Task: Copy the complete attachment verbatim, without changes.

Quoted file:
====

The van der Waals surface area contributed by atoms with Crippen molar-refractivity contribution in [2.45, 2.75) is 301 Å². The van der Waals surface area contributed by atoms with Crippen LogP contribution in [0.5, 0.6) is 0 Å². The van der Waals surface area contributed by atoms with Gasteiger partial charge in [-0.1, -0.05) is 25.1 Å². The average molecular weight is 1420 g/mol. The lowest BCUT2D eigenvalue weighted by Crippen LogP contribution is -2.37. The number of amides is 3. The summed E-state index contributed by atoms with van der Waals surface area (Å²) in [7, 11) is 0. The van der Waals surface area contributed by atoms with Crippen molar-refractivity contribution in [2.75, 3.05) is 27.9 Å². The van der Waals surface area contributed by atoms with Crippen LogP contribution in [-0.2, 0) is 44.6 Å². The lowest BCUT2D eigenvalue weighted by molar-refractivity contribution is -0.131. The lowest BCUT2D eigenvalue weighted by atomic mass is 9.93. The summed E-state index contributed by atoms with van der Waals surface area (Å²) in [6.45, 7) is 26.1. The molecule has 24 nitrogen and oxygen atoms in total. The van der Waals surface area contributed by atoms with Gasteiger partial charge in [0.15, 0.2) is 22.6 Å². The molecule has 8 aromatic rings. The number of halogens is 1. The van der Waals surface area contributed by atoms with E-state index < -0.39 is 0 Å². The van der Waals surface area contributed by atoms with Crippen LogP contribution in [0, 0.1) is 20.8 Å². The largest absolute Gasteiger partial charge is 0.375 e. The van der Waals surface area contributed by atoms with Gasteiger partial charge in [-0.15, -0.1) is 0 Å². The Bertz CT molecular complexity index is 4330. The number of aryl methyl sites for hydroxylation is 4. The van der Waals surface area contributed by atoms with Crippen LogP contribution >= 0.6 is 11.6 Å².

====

The van der Waals surface area contributed by atoms with Crippen molar-refractivity contribution in [2.45, 2.75) is 301 Å². The van der Waals surface area contributed by atoms with Crippen LogP contribution in [0.5, 0.6) is 0 Å². The van der Waals surface area contributed by atoms with Gasteiger partial charge in [-0.1, -0.05) is 25.1 Å². The average molecular weight is 1420 g/mol. The lowest BCUT2D eigenvalue weighted by Crippen LogP contribution is -2.37. The number of amides is 3. The summed E-state index contributed by atoms with van der Waals surface area (Å²) in [7, 11) is 0. The van der Waals surface area contributed by atoms with Crippen molar-refractivity contribution in [2.75, 3.05) is 27.9 Å². The van der Waals surface area contributed by atoms with Crippen LogP contribution in [-0.2, 0) is 44.6 Å². The lowest BCUT2D eigenvalue weighted by molar-refractivity contribution is -0.131. The lowest BCUT2D eigenvalue weighted by atomic mass is 9.93. The summed E-state index contributed by atoms with van der Waals surface area (Å²) in [6.45, 7) is 26.1. The molecule has 24 nitrogen and oxygen atoms in total. The van der Waals surface area contributed by atoms with Gasteiger partial charge in [0.15, 0.2) is 22.6 Å². The molecule has 8 aromatic rings. The number of halogens is 1. The van der Waals surface area contributed by atoms with E-state index < -0.39 is 0 Å². The van der Waals surface area contributed by atoms with Crippen LogP contribution in [0, 0.1) is 20.8 Å². The largest absolute Gasteiger partial charge is 0.375 e. The van der Waals surface area contributed by atoms with Gasteiger partial charge in [-0.15, -0.1) is 0 Å². The Bertz CT molecular complexity index is 4330. The number of aryl methyl sites for hydroxylation is 4. The van der Waals surface area contributed by atoms with Crippen LogP contribution >= 0.6 is 11.6 Å².